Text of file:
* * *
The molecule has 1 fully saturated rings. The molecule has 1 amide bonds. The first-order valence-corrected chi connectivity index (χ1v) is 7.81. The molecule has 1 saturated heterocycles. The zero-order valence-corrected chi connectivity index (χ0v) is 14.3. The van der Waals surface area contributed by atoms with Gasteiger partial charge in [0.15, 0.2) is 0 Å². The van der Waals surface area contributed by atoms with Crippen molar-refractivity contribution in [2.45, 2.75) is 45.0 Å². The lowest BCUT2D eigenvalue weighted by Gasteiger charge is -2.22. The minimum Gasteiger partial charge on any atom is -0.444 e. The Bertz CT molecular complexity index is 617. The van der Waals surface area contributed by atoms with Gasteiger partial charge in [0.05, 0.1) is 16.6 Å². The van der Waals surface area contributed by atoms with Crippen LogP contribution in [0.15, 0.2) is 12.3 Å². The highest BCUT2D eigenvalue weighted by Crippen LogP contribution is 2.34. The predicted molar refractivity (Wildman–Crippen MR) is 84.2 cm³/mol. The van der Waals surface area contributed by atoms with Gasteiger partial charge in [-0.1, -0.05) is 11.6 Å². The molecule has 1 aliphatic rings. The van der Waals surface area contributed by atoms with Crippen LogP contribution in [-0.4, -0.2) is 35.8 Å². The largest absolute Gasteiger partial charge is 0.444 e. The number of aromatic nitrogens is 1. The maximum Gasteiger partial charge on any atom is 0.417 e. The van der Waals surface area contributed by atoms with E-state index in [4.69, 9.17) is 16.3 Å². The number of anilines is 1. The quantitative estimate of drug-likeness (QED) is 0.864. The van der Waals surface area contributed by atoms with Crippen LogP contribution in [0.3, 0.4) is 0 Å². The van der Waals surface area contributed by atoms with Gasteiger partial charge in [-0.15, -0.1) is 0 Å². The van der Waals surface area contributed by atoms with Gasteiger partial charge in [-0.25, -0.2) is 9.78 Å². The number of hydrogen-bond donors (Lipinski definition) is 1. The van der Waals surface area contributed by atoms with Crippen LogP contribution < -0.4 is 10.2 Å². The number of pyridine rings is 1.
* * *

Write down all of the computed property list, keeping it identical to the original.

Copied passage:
The molecule has 1 fully saturated rings. The molecule has 1 amide bonds. The first-order valence-corrected chi connectivity index (χ1v) is 7.81. The molecule has 1 saturated heterocycles. The zero-order valence-corrected chi connectivity index (χ0v) is 14.3. The van der Waals surface area contributed by atoms with Gasteiger partial charge in [0.15, 0.2) is 0 Å². The van der Waals surface area contributed by atoms with Crippen molar-refractivity contribution in [2.45, 2.75) is 45.0 Å². The lowest BCUT2D eigenvalue weighted by Gasteiger charge is -2.22. The minimum Gasteiger partial charge on any atom is -0.444 e. The Bertz CT molecular complexity index is 617. The van der Waals surface area contributed by atoms with Gasteiger partial charge in [0.05, 0.1) is 16.6 Å². The van der Waals surface area contributed by atoms with Crippen LogP contribution in [0.15, 0.2) is 12.3 Å². The highest BCUT2D eigenvalue weighted by Crippen LogP contribution is 2.34. The predicted molar refractivity (Wildman–Crippen MR) is 84.2 cm³/mol. The van der Waals surface area contributed by atoms with Gasteiger partial charge in [-0.1, -0.05) is 11.6 Å². The molecule has 1 aliphatic rings. The van der Waals surface area contributed by atoms with Crippen LogP contribution in [-0.4, -0.2) is 35.8 Å². The largest absolute Gasteiger partial charge is 0.444 e. The number of aromatic nitrogens is 1. The maximum Gasteiger partial charge on any atom is 0.417 e. The van der Waals surface area contributed by atoms with E-state index in [4.69, 9.17) is 16.3 Å². The number of anilines is 1. The quantitative estimate of drug-likeness (QED) is 0.864. The van der Waals surface area contributed by atoms with Crippen LogP contribution in [0.3, 0.4) is 0 Å². The van der Waals surface area contributed by atoms with Gasteiger partial charge in [-0.15, -0.1) is 0 Å². The van der Waals surface area contributed by atoms with Gasteiger partial charge in [-0.25, -0.2) is 9.78 Å². The number of hydrogen-bond donors (Lipinski definition) is 1. The van der Waals surface area contributed by atoms with Crippen LogP contribution < -0.4 is 10.2 Å². The number of pyridine rings is 1.